Curse of Easy Money: US Government Interest Payments v. Tax Receipts, Average Interest on Treasury Debt, & Debt to GDP

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Spiking Interest payments will hopefully, knock on wood, force the drunken sailors in Washington to go through detox.


The gigantic US government debt is now approaching $33 trillion, amid a tsunami of issuance of Treasury securities to fund the mind-blowing government deficits and roll over maturing securities. At the same time, the Fed has hiked its policy rates where borrowing with short-term Treasury bills costs the government now close to 5.5% in interest, and borrowing longer-term costs over 4%.

But, the higher interest rates that the government pays now apply only to the new Treasury securities to fund the new deficits and to replace maturing securities with lower rates. The securities issued years ago will cost the government whatever coupon interest they came with until they mature.

So the average interest rate that the government is paying on all its interest-bearing debt has been ticking up gradually from the historic low point of 1.57% in February 2022 to 2.84% in July. And it will continue to rise as new securities with higher interest rates take on a larger share. Back in 2001, the average interest rate was over 6%:

To what extent do interest payments eat up tax revenues?

So first the primary measure of the burden of the national debt on government finances, and then into the components: The chart below shows interest expense as a percent of tax revenues. This measure of tax revenues – total tax revenues minus contributions to social insurance and some other factors – was released today by the Bureau of Economic Analysis as part of its GDP revision. This is what’s available to pay for regular government expenditures, including interest expense.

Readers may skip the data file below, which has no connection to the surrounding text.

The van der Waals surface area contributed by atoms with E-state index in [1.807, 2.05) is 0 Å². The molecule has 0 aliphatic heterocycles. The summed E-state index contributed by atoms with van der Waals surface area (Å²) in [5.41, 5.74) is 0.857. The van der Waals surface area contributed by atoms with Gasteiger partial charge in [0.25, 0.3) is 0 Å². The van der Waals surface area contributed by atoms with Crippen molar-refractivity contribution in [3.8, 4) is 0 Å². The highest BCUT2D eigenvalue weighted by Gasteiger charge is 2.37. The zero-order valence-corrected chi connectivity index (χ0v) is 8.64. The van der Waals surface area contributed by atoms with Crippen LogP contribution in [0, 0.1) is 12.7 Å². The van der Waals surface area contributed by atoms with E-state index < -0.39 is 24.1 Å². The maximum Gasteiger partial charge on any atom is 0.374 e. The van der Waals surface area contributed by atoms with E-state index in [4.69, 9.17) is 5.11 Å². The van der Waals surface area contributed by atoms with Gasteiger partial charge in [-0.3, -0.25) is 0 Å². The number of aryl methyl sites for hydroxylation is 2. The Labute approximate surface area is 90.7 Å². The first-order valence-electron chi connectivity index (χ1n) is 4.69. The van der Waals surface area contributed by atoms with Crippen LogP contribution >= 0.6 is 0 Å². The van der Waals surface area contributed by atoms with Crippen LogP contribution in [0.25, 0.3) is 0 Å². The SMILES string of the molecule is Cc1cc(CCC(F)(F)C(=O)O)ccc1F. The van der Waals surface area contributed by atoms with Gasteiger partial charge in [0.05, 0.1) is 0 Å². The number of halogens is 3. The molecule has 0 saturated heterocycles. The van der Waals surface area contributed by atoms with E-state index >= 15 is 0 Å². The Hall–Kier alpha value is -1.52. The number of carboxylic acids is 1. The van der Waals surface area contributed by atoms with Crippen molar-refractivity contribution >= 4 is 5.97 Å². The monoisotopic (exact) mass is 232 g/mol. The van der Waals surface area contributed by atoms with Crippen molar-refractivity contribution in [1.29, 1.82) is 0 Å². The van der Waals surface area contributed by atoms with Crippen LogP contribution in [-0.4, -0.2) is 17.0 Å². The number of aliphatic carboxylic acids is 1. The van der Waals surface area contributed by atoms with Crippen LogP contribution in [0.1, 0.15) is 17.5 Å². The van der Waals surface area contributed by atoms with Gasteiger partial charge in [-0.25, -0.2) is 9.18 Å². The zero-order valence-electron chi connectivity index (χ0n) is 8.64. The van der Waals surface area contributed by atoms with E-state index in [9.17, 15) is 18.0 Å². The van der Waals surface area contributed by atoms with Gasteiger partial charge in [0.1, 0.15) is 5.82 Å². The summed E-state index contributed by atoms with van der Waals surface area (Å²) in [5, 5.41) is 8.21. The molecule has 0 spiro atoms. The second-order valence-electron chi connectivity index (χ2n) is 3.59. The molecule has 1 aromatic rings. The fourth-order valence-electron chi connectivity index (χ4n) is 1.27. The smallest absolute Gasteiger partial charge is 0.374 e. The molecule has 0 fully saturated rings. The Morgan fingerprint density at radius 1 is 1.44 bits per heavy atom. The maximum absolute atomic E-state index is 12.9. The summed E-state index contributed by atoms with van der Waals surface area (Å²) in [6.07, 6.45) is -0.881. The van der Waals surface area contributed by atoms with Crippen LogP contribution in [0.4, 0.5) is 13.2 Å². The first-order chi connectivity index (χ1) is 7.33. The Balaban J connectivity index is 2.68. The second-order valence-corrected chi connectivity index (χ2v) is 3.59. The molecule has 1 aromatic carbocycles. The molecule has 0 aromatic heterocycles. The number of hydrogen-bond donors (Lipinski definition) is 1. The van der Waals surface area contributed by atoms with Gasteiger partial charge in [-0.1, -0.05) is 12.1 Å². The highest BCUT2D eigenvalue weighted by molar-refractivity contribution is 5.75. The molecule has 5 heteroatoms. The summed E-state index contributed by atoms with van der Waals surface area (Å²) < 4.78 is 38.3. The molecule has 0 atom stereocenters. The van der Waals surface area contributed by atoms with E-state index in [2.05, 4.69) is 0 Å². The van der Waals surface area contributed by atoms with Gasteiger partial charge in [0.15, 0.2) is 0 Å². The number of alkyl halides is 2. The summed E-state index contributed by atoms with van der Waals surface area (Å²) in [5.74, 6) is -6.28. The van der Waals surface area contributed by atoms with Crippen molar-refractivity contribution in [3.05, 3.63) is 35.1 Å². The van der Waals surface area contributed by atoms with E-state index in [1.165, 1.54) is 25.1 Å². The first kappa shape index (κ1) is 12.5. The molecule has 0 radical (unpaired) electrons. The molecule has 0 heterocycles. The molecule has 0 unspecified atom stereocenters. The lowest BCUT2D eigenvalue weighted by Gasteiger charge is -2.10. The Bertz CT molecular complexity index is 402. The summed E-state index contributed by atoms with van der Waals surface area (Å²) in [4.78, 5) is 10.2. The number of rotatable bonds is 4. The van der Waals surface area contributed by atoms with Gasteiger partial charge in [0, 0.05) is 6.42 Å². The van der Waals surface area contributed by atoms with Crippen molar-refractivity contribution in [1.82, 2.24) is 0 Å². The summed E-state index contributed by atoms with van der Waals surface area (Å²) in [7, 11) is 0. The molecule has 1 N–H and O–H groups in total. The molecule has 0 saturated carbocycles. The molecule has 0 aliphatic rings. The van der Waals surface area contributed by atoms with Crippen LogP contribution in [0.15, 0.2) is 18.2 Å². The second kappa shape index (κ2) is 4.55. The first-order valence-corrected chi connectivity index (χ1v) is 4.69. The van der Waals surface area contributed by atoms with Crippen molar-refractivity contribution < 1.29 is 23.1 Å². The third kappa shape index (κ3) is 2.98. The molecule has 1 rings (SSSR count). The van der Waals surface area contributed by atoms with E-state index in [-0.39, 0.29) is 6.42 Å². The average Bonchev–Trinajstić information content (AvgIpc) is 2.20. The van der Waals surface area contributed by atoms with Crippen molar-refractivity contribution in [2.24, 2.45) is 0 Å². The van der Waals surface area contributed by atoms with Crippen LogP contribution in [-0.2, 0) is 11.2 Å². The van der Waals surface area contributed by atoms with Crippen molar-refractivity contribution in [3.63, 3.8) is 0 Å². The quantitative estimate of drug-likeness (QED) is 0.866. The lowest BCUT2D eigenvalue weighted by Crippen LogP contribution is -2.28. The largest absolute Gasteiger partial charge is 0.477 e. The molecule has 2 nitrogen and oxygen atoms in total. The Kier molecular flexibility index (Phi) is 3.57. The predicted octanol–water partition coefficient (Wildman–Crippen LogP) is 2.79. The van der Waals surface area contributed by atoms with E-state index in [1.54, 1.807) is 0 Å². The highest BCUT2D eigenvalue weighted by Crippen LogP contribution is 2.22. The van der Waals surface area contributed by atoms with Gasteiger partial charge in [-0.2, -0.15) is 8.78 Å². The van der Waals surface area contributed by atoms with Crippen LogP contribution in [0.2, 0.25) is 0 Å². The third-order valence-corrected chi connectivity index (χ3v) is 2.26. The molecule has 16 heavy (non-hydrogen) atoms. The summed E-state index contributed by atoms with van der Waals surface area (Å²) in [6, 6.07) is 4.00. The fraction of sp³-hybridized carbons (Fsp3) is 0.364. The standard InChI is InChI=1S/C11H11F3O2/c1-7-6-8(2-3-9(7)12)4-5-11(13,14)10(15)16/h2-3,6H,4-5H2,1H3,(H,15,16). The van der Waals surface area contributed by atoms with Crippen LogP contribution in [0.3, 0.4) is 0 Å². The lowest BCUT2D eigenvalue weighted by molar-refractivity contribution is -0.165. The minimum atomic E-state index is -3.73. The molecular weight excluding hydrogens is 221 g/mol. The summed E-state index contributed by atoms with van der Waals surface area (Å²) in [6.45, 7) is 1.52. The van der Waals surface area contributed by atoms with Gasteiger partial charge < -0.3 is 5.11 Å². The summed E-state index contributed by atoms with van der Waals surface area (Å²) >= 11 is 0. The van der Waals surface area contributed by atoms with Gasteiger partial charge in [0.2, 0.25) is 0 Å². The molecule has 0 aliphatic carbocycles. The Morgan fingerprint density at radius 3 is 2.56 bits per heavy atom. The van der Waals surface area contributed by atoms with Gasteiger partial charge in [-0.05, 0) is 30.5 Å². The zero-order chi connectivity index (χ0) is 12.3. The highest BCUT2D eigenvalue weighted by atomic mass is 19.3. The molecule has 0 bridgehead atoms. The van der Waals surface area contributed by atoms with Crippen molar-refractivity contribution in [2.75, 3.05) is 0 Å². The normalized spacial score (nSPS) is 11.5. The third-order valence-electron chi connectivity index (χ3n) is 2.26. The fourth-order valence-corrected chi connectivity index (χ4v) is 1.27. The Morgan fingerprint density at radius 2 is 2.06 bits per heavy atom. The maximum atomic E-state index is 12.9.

The ratio of interest expense as a percent of tax revenues spiked to 36.2% in Q2, up from 33.0% in Q1, and up from 20.9% a year ago, a huge jump in just one year.

  • The ratio (36.2%) is back where it had been in Q1 1997
  • In Q1 2022, the ratio had dropped to 19.3%, lowest since 1969.
  • Between 1983 and 1993, the ratio ranged from 45% to 52%. Oh, those crazy times! Eventually, it triggered a lot of fretting, including in Congress.

Detox not yet. As we saw back when interest expense ate nearly half of the federal tax revenues in the 1980s through the early 1990s, a high-interest burden might be the only discipline available that will sober up our drunken sailors in Congress. But I’m not taking any bets on it. Drunken sailors don’t want to sober up. Free booze for this long is a terrible thing. Hard to detox…..


Continue reading this article at Wolf Street.


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